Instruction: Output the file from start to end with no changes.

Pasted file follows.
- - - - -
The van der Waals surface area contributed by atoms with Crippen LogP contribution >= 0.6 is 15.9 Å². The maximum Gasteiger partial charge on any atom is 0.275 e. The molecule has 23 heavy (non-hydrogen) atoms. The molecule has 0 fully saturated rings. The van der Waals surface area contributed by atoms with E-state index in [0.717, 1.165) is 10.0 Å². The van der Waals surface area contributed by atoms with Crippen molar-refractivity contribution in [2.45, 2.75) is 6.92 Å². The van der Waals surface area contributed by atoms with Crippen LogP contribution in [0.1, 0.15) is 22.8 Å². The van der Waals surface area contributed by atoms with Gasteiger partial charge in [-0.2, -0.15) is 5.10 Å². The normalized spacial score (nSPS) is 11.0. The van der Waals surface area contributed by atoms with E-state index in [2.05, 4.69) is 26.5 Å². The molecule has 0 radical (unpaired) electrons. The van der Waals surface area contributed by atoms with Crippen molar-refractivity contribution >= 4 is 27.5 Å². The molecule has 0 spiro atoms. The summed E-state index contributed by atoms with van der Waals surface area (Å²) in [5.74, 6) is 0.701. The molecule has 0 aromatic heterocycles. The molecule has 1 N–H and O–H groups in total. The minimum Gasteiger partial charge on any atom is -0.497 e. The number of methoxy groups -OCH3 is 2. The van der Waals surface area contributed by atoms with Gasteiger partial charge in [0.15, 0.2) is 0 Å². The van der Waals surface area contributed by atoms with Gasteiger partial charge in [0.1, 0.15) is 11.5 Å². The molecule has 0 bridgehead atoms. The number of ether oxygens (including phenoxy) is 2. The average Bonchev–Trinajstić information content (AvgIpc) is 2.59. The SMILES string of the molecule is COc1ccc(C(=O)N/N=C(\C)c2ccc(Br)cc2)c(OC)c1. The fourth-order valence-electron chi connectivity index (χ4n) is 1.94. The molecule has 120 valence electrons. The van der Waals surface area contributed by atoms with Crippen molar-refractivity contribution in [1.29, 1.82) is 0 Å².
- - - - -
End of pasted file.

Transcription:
The van der Waals surface area contributed by atoms with Crippen LogP contribution >= 0.6 is 15.9 Å². The maximum Gasteiger partial charge on any atom is 0.275 e. The molecule has 23 heavy (non-hydrogen) atoms. The molecule has 0 fully saturated rings. The van der Waals surface area contributed by atoms with E-state index in [0.717, 1.165) is 10.0 Å². The van der Waals surface area contributed by atoms with Crippen molar-refractivity contribution in [2.45, 2.75) is 6.92 Å². The van der Waals surface area contributed by atoms with Crippen LogP contribution in [0.1, 0.15) is 22.8 Å². The van der Waals surface area contributed by atoms with Gasteiger partial charge in [-0.2, -0.15) is 5.10 Å². The normalized spacial score (nSPS) is 11.0. The van der Waals surface area contributed by atoms with E-state index in [2.05, 4.69) is 26.5 Å². The molecule has 0 radical (unpaired) electrons. The van der Waals surface area contributed by atoms with Crippen molar-refractivity contribution >= 4 is 27.5 Å². The molecule has 0 spiro atoms. The summed E-state index contributed by atoms with van der Waals surface area (Å²) in [5.74, 6) is 0.701. The molecule has 0 aromatic heterocycles. The molecule has 1 N–H and O–H groups in total. The minimum Gasteiger partial charge on any atom is -0.497 e. The number of methoxy groups -OCH3 is 2. The van der Waals surface area contributed by atoms with Gasteiger partial charge in [0.15, 0.2) is 0 Å². The van der Waals surface area contributed by atoms with Gasteiger partial charge in [0.1, 0.15) is 11.5 Å². The molecule has 0 bridgehead atoms. The number of ether oxygens (including phenoxy) is 2. The average Bonchev–Trinajstić information content (AvgIpc) is 2.59. The SMILES string of the molecule is COc1ccc(C(=O)N/N=C(\C)c2ccc(Br)cc2)c(OC)c1. The fourth-order valence-electron chi connectivity index (χ4n) is 1.94. The molecule has 120 valence electrons. The van der Waals surface area contributed by atoms with Crippen molar-refractivity contribution in [1.29, 1.82) is 0 Å².